“Women are the major beneficiaries of getting rid of the hypocritical old notions about sex,” Hefner responded. “Now some people are acting as if the sexual revolution was a male plot to get laid. One of the unintended by-products of the women’s movement is the association of the erotic impulse with wanting to hurt somebody.”
But Hefner wanted the magazine to be more than just naked pictures. He was a rebel at heart, and he spent decades tearing down barriers.
At a time when America was black and white, Hefner’s earliest TV shows (such as “Playboy’s Penthouse”) brought the races together, casually and comfortably, as if to say, Doesn’t everyone live like this?
In the ’60s when Playboy franchises in Miami and New Orleans refused to admit black patrons, Hefner bought back the licenses to those clubs at a loss, said Berman, “and then had whoever – black, white, doesn’t matter – everyone was welcome.”
Around the centerfold, the magazine published controversial authors, discussed controversial topics.
“We know about the sexual revolution,” Hefner said. “People are less aware of the part I played related to racial equality, gay rights, the changing of drug laws. We were the amicus curiae, friend of the court in Roe v Wade. It gave women the right to choose.”
Hefner added that he was a strong advocate of First Amendment, civil rights and reproductive rights and that the magazine contained far more than centerfolds. Playboy serialized Ray Bradbury’s “Fahrenheit 451” and later published fiction by John Updike, Doris Lessing and Vladimir Nabokov. Playboy also specialized in long and candid interviews, from Fidel Castro and Frank Sinatra to Marlon Brando and then-presidential candidate Jimmy Carter, who confided that he had “committed adultery” in his heart. John Lennon spoke to Playboy in 1980, not long before he was murdered.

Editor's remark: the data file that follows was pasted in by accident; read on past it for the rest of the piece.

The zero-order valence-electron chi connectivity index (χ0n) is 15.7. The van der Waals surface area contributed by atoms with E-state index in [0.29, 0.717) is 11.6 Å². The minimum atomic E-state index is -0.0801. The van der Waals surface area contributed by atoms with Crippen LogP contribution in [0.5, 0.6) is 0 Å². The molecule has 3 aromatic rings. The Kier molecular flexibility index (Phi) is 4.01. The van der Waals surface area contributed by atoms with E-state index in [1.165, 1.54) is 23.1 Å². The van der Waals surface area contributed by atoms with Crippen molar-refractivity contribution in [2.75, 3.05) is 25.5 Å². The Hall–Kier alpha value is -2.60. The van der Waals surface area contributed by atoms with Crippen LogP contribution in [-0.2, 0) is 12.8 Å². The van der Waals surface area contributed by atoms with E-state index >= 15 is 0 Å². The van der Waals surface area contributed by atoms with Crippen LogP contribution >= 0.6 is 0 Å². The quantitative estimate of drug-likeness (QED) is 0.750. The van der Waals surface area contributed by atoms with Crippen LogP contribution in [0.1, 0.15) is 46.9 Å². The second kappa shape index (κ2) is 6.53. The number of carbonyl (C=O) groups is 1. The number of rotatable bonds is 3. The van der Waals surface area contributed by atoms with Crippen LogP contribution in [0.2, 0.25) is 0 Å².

The line that people read Playboy for the prose, not the pictures, was only partly a joke.
Playboy’s clubs also influenced the culture, giving early breaks to such entertainers as George Carlin, Rich Little, Mark Russell, Dick Gregory and Redd Foxx. The last of the clubs closed in 1988, when Hefner deemed them “passe” and “too tame for the times.”
By the 1990s, sex was moving from magazines to computer screens. Playboy came to be seen as a relic of an earlier time. Circulation dwindled, playboy clubs closed.
By then Hefner had built a $200 million company by expanding Playboy to include international editions of the magazine, casinos, a cable network and a film production company. In 2006, he got back into the club business with his Playboy Club at the Palms Casino in Las Vegas. A new enterprise in London followed, along with fresh response from women’s groups, who protested the opening with cries of “Eff off Hef!'”
The twice-married, twice-divorced octogenarian was unabashed proponent of Viagra.
“Couldn’t have had seven girlfriends without Viagra,” he said. “I don’t want to create the false impression that I am partying on the same level that I did back in the 1970s – had multiple girlfriends for a period of time … I’m very happy.”
Hefner told Whitaker he would like to be remembered “as someone who played an important part in changing the social-sexual values of my time.”